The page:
For this you have every inducement of sympathy and interest. Citizens, by birth or choice, of a common country, that country has a right to concentrate your affections. The name of American, which belongs to you, in your national capacity, must always exalt the just pride of Patriotism, more than any appellation derived from local discriminations. With slight shades of difference, you have the same religion, manners, habits, and political principles. You have in a common cause fought and triumphed together; the Independence and Liberty you possess are the work of joint counsels, and joint efforts, of common dangers, sufferings, and successes….
However combinations or associations of the above description may now and then answer popular ends, they are likely, in the course of time and things, to become potent engines, by which cunning, ambitious, and unprincipled men will be enabled to subvert the power of the people, and to usurp for themselves the reins of government; destroying afterwards the very engines, which have lifted them to unjust dominion.
“The enterprises of faction”
The First President, Mr. Gingrich adds, would have abhorred both the riots of summer 2020 and of 6 January 2021. To George Washington the rule of law and rights of property, public or private, were sacrosanct:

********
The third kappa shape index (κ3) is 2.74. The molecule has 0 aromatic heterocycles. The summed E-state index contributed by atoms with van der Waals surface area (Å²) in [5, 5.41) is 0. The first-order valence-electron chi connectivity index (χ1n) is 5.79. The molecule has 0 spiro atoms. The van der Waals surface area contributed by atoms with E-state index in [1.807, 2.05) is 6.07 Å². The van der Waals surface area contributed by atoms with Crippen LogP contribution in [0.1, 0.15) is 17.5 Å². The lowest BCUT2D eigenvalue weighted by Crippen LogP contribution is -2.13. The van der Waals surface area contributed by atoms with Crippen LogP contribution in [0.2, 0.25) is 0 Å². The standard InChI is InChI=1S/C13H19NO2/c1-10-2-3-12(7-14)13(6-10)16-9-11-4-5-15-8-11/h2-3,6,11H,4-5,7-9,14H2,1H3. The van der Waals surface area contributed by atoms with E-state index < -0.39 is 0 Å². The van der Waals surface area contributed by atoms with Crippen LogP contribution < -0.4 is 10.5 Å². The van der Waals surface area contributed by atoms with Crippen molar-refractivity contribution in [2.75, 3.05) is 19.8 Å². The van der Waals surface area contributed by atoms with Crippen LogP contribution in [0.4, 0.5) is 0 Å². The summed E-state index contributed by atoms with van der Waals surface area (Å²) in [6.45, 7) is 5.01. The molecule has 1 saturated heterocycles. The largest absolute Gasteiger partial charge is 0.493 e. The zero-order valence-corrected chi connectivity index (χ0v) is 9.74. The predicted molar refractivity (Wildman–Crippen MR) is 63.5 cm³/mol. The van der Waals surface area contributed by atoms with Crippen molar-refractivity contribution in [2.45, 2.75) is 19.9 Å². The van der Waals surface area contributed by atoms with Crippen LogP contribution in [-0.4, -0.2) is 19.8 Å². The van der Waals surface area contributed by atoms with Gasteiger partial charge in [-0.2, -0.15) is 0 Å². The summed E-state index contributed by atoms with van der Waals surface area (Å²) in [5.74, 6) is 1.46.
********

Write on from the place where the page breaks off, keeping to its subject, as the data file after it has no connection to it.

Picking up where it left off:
It is requisite, not only that you steadily discountenance irregular oppositions to its acknowledged authority, but also that you resist with care the spirit of innovation upon its principles, however specious the pretexts…. remember, especially, that, for the efficient management of our common interests, in a country so extensive as ours, a government of as much vigor as is consistent with the perfect security of liberty is indispensable…. It is, indeed, little else than a name, where the government is too feeble to withstand the enterprises of faction, to confine each member of the society within the limits prescribed by the laws, and to maintain all in the secure and tranquil enjoyment of the rights of person and property.
“Riot and insurrection…sharpened by the spirit of revenge”